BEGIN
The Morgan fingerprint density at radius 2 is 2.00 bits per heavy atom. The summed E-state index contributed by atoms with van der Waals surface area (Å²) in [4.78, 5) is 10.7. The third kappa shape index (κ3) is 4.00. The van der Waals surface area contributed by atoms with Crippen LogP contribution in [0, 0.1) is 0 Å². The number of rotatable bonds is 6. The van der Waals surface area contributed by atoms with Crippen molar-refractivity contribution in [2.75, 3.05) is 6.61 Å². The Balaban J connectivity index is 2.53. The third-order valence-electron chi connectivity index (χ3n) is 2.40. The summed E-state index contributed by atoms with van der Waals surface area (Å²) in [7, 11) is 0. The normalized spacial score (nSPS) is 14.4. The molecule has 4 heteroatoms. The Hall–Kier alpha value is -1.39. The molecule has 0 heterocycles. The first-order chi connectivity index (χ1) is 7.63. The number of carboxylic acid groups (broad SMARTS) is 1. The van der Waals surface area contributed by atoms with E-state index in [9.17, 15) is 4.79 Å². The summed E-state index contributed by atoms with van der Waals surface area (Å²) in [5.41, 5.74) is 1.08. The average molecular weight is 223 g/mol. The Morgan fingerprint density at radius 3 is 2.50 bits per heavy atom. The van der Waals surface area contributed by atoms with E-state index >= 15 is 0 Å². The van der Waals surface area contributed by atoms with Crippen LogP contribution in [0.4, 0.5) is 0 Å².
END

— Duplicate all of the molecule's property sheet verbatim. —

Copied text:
The Morgan fingerprint density at radius 2 is 2.00 bits per heavy atom. The summed E-state index contributed by atoms with van der Waals surface area (Å²) in [4.78, 5) is 10.7. The third kappa shape index (κ3) is 4.00. The van der Waals surface area contributed by atoms with Crippen LogP contribution in [0, 0.1) is 0 Å². The number of rotatable bonds is 6. The van der Waals surface area contributed by atoms with Crippen molar-refractivity contribution in [2.75, 3.05) is 6.61 Å². The Balaban J connectivity index is 2.53. The third-order valence-electron chi connectivity index (χ3n) is 2.40. The summed E-state index contributed by atoms with van der Waals surface area (Å²) in [7, 11) is 0. The normalized spacial score (nSPS) is 14.4. The molecule has 4 heteroatoms. The Hall–Kier alpha value is -1.39. The molecule has 0 heterocycles. The first-order chi connectivity index (χ1) is 7.63. The number of carboxylic acid groups (broad SMARTS) is 1. The van der Waals surface area contributed by atoms with E-state index in [9.17, 15) is 4.79 Å². The summed E-state index contributed by atoms with van der Waals surface area (Å²) in [5.41, 5.74) is 1.08. The average molecular weight is 223 g/mol. The Morgan fingerprint density at radius 3 is 2.50 bits per heavy atom. The van der Waals surface area contributed by atoms with E-state index >= 15 is 0 Å². The van der Waals surface area contributed by atoms with Crippen LogP contribution in [0.4, 0.5) is 0 Å².